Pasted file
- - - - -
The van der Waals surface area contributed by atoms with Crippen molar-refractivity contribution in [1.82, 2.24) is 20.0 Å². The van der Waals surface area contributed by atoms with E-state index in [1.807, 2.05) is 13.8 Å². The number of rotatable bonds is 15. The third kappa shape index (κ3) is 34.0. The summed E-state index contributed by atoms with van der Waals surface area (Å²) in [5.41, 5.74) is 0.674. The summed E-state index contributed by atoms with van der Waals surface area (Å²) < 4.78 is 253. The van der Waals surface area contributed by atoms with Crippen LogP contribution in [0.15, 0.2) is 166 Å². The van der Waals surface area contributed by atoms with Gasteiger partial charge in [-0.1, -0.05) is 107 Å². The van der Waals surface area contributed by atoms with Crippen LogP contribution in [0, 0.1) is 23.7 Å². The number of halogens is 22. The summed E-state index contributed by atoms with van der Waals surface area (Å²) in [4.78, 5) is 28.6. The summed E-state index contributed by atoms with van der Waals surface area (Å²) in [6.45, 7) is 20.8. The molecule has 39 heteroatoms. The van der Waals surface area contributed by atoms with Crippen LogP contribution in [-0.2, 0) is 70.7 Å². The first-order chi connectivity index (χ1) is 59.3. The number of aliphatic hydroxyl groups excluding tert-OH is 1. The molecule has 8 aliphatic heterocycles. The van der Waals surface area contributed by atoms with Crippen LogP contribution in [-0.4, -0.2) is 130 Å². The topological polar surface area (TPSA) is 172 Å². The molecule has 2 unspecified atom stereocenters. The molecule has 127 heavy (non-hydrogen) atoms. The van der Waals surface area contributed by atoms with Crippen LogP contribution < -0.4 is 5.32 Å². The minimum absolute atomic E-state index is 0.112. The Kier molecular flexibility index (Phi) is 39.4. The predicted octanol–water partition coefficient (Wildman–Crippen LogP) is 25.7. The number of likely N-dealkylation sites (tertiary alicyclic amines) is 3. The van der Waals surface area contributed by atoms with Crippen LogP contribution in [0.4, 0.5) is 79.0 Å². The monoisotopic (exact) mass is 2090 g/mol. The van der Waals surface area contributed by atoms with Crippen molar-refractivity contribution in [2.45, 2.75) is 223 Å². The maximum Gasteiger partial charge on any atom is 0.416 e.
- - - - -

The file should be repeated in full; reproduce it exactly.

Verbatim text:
The van der Waals surface area contributed by atoms with Crippen molar-refractivity contribution in [1.82, 2.24) is 20.0 Å². The van der Waals surface area contributed by atoms with E-state index in [1.807, 2.05) is 13.8 Å². The number of rotatable bonds is 15. The third kappa shape index (κ3) is 34.0. The summed E-state index contributed by atoms with van der Waals surface area (Å²) in [5.41, 5.74) is 0.674. The summed E-state index contributed by atoms with van der Waals surface area (Å²) < 4.78 is 253. The van der Waals surface area contributed by atoms with Crippen LogP contribution in [0.15, 0.2) is 166 Å². The van der Waals surface area contributed by atoms with Gasteiger partial charge in [-0.1, -0.05) is 107 Å². The van der Waals surface area contributed by atoms with Crippen LogP contribution in [0, 0.1) is 23.7 Å². The number of halogens is 22. The summed E-state index contributed by atoms with van der Waals surface area (Å²) in [4.78, 5) is 28.6. The summed E-state index contributed by atoms with van der Waals surface area (Å²) in [6.45, 7) is 20.8. The molecule has 39 heteroatoms. The van der Waals surface area contributed by atoms with Crippen LogP contribution in [-0.2, 0) is 70.7 Å². The first-order chi connectivity index (χ1) is 59.3. The number of aliphatic hydroxyl groups excluding tert-OH is 1. The molecule has 8 aliphatic heterocycles. The van der Waals surface area contributed by atoms with Crippen LogP contribution in [-0.4, -0.2) is 130 Å². The topological polar surface area (TPSA) is 172 Å². The molecule has 2 unspecified atom stereocenters. The molecule has 127 heavy (non-hydrogen) atoms. The van der Waals surface area contributed by atoms with Crippen LogP contribution < -0.4 is 5.32 Å². The minimum absolute atomic E-state index is 0.112. The Kier molecular flexibility index (Phi) is 39.4. The predicted octanol–water partition coefficient (Wildman–Crippen LogP) is 25.7. The number of likely N-dealkylation sites (tertiary alicyclic amines) is 3. The van der Waals surface area contributed by atoms with Crippen LogP contribution in [0.4, 0.5) is 79.0 Å². The monoisotopic (exact) mass is 2090 g/mol. The van der Waals surface area contributed by atoms with Crippen molar-refractivity contribution in [2.45, 2.75) is 223 Å². The maximum Gasteiger partial charge on any atom is 0.416 e.